Setting up user profile disks

User profile disks can be enabled during session creation by using the wizard in Server Manager, as shown in the following image.

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When you enable user profile disks, the ACL on the storage location will be set automatically.

To set properties for all user profile disks, click the collection in Server Manager, click Tasks in the Properties pane, and then click Edit Properties. Now, click User Profile Disks in the left pane, as shown in the following image.

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These properties may also be set by using the Windows PowerShell cmdlet, as shown in the following command output.

PS C:Windowssystem32> import-module RemoteDesktop
PS C:Windowssystem32> Set-RDSessionCollectionConfiguration –?
NAME 
    Set-RDSessionCollectionConfiguration
SYNTAX 
    Set-RDSessionCollectionConfiguration [-CollectionName] <string> -DisableUserProfileDisk
    [-ConnectionBroker <string>]  [<CommonParameters>]
PS C:Windowssystem32> Set-RDSessionCollectionConfiguration -CollectionName QuickSessionCollection -EnableUserProfileDisk -MaxUserProfileDiskSizeGB 20 -DiskPath \ProfileSvrUserProfileDisks
PS C:Windowssystem32>

 

 

 

Following is a list of definitions of the user profile disk properties in Server Manager and the equivalents in Windows PowerShell.

Server Manager

Windows PowerShell

Definition

Enable user profile disks

EnableUserProfileDisk

Turn on this feature.

 

DisableUserProfileDisk

Turn off this feature.

Maximum size (in GB)

MaxUserProfileDiskSizeGB

Maximum size of the virtual disk (VHDX) used to store a single user’s profile.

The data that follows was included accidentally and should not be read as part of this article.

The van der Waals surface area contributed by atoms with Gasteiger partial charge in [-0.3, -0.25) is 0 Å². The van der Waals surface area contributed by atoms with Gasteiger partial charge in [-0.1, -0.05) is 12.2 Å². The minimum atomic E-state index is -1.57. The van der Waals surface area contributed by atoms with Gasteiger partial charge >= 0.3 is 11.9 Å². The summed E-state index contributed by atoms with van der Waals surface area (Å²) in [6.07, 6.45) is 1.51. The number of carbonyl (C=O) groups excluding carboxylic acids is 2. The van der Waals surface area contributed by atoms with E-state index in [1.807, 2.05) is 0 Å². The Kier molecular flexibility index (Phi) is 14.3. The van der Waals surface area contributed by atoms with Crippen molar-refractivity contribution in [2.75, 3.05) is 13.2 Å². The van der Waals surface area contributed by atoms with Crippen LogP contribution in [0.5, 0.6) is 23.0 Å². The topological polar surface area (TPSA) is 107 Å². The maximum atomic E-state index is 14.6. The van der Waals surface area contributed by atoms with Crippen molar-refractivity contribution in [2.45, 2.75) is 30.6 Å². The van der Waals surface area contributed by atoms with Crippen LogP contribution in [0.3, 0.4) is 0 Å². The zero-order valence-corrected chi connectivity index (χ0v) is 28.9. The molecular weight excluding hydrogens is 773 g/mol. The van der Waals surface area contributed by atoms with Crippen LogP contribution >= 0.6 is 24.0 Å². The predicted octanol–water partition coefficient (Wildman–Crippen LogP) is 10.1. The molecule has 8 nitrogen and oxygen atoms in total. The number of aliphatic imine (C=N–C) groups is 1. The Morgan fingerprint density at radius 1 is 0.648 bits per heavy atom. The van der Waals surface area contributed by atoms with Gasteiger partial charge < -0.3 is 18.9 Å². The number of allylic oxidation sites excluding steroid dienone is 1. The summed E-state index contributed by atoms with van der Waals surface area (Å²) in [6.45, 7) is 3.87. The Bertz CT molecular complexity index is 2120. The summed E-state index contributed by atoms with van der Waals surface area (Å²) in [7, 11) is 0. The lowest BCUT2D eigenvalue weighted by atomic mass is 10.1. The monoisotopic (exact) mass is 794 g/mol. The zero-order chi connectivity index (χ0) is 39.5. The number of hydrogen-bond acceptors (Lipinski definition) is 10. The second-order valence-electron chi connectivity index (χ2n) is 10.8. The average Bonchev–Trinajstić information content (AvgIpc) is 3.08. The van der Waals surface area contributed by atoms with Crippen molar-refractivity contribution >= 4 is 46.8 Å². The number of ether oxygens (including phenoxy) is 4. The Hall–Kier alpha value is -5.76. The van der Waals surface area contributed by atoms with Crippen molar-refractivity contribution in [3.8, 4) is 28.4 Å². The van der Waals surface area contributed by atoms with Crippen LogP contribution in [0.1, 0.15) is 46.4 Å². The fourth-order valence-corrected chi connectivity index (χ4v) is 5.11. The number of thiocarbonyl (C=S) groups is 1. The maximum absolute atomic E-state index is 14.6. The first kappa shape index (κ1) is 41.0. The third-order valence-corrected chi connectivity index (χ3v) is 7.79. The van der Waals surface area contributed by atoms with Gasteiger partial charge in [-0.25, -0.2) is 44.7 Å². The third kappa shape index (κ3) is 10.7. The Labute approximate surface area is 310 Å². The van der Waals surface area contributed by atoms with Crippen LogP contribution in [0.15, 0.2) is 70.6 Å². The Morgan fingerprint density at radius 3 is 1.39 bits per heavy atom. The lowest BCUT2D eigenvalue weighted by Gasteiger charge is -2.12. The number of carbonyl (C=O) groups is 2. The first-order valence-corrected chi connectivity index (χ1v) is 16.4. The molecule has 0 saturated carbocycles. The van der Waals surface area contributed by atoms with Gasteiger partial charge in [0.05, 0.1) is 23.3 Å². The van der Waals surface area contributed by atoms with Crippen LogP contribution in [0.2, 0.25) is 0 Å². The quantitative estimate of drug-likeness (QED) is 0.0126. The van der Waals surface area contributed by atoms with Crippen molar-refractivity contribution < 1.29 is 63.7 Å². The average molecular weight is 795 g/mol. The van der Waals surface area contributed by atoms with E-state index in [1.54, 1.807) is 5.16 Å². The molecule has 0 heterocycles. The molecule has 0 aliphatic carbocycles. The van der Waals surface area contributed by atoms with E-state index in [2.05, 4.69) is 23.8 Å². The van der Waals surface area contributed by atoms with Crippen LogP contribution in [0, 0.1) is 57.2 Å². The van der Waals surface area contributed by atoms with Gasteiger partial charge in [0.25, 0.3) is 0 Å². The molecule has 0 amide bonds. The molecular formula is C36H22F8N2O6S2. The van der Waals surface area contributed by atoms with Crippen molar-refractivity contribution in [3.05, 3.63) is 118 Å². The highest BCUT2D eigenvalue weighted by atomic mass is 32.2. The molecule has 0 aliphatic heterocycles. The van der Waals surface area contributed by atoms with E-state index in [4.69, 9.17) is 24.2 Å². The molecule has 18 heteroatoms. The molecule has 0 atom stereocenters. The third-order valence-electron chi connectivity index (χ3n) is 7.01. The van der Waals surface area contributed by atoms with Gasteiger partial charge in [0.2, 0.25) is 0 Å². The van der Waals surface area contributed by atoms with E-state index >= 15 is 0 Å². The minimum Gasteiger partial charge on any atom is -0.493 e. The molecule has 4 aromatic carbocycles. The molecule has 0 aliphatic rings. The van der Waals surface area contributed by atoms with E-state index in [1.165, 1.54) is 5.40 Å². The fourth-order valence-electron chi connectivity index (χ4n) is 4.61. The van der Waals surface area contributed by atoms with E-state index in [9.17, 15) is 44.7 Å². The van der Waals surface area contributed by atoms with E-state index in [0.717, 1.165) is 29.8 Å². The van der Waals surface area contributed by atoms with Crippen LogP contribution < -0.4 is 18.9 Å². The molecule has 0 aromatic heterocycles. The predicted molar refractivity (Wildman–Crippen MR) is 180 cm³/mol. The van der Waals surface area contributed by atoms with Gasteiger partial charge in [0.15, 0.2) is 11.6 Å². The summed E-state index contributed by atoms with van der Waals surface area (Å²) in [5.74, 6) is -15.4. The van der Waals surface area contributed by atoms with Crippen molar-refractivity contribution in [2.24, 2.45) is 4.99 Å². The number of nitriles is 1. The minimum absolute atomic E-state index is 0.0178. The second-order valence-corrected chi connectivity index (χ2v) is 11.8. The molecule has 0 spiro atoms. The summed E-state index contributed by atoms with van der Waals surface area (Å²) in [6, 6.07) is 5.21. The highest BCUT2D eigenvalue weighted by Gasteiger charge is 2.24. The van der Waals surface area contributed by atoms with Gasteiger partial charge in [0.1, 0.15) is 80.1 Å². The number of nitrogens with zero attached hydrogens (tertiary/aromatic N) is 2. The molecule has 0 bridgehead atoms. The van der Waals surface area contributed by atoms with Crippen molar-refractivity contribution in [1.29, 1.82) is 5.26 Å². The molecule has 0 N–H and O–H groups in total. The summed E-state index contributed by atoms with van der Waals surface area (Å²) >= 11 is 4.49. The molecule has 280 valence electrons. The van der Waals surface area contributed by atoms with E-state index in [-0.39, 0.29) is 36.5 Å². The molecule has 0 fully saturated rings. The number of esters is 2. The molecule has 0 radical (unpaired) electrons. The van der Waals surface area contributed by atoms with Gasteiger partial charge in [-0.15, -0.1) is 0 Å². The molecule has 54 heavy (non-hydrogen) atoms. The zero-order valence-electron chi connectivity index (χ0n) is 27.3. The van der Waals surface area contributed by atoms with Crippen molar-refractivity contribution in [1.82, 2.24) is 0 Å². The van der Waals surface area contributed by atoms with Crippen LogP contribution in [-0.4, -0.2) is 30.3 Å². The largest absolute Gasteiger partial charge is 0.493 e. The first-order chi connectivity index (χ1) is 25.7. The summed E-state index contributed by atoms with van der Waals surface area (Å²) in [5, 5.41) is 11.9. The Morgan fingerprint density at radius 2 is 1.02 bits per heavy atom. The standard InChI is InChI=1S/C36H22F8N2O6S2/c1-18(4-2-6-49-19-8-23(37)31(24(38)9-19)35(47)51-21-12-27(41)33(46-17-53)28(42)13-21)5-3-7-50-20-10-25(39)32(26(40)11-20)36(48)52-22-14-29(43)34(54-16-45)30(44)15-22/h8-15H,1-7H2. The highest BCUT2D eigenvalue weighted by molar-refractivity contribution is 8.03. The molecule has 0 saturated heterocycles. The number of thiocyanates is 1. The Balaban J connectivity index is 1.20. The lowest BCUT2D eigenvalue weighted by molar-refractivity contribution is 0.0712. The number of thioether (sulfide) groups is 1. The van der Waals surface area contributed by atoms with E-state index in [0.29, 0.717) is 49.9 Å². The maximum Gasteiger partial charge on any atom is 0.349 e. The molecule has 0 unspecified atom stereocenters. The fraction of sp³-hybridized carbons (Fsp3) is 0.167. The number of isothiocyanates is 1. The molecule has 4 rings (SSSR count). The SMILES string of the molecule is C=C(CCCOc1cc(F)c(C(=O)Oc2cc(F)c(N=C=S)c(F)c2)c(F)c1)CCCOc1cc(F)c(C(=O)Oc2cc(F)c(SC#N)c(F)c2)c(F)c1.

Location

DiskPath

Location where all VHDX files are stored.

Store only the following folders on the user profile disk / Include the following folders

IncludeFolderPath

List of folders in the user profile that will be preserved on the user profile disk. All other folders in the user profile will not be preserved.

 

IncludeFilePath

List of files in the user profile that will be preserved on the user profile disk. All other files in the user profile will not be preserved.

Exclude the following folders

ExcludeFolderPath

List of folders in the user profile that will not be preserved on the user profile disk. All other folders in the user profile will be preserved.

 

ExcludeFilePath

List of files in the user profile that will not be preserved on the user profile disk. All other files in the user profile will be preserved.

Note: If you set IncludeFolderPath and/or IncludeFilePath, you may not set ExcludeFolderPath and/or ExcludeFilePath. Likewise, if you set ExcludeFolderPath and/or ExcludeFilePath, you may not set IncludeFolderPath and/or IncludeFilePath.

How user profile disks work

During first logon, a virtual disk (VHDX) is created from a template disk. This VHDX is attached to the virtual machine or RD Session Host server that the user is logging on to. The profile service is then notified to use this VHDX as the location for the user’s profile. When the user logs off, the VHDX is then detached from the virtual machine.